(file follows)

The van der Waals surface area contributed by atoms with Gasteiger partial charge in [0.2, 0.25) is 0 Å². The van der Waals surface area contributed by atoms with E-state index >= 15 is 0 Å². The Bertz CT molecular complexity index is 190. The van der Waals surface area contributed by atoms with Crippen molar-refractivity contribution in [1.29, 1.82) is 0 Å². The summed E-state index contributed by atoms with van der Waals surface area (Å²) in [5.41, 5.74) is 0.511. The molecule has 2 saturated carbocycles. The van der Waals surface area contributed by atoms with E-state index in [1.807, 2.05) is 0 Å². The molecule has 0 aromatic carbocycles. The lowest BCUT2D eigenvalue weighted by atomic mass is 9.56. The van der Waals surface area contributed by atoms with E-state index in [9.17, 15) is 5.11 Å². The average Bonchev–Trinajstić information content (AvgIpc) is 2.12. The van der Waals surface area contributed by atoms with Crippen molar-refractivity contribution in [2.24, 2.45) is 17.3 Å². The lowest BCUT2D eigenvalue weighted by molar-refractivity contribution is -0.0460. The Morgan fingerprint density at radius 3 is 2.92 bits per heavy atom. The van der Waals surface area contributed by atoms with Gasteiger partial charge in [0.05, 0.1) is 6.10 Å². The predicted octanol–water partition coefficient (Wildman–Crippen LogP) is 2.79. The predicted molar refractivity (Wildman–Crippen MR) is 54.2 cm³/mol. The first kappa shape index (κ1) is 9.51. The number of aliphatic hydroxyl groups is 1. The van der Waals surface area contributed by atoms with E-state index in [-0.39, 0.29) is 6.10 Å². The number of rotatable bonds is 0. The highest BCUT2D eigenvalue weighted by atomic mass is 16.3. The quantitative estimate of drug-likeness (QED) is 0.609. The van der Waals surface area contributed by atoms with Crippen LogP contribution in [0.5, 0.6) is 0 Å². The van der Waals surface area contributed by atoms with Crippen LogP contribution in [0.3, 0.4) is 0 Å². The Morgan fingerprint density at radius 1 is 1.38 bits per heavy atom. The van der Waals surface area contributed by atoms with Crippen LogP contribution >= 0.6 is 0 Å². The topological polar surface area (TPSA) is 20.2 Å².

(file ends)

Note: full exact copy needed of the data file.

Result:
The van der Waals surface area contributed by atoms with Gasteiger partial charge in [0.2, 0.25) is 0 Å². The van der Waals surface area contributed by atoms with E-state index >= 15 is 0 Å². The Bertz CT molecular complexity index is 190. The van der Waals surface area contributed by atoms with Crippen molar-refractivity contribution in [1.29, 1.82) is 0 Å². The summed E-state index contributed by atoms with van der Waals surface area (Å²) in [5.41, 5.74) is 0.511. The molecule has 2 saturated carbocycles. The van der Waals surface area contributed by atoms with E-state index in [1.807, 2.05) is 0 Å². The molecule has 0 aromatic carbocycles. The lowest BCUT2D eigenvalue weighted by atomic mass is 9.56. The van der Waals surface area contributed by atoms with E-state index in [9.17, 15) is 5.11 Å². The average Bonchev–Trinajstić information content (AvgIpc) is 2.12. The van der Waals surface area contributed by atoms with Crippen molar-refractivity contribution in [2.24, 2.45) is 17.3 Å². The lowest BCUT2D eigenvalue weighted by molar-refractivity contribution is -0.0460. The Morgan fingerprint density at radius 3 is 2.92 bits per heavy atom. The van der Waals surface area contributed by atoms with Gasteiger partial charge in [0.05, 0.1) is 6.10 Å². The predicted octanol–water partition coefficient (Wildman–Crippen LogP) is 2.79. The predicted molar refractivity (Wildman–Crippen MR) is 54.2 cm³/mol. The first kappa shape index (κ1) is 9.51. The number of aliphatic hydroxyl groups is 1. The van der Waals surface area contributed by atoms with E-state index in [-0.39, 0.29) is 6.10 Å². The number of rotatable bonds is 0. The highest BCUT2D eigenvalue weighted by atomic mass is 16.3. The quantitative estimate of drug-likeness (QED) is 0.609. The van der Waals surface area contributed by atoms with Crippen LogP contribution in [0.5, 0.6) is 0 Å². The van der Waals surface area contributed by atoms with Crippen LogP contribution in [0.3, 0.4) is 0 Å². The Morgan fingerprint density at radius 1 is 1.38 bits per heavy atom. The van der Waals surface area contributed by atoms with Crippen LogP contribution >= 0.6 is 0 Å². The topological polar surface area (TPSA) is 20.2 Å².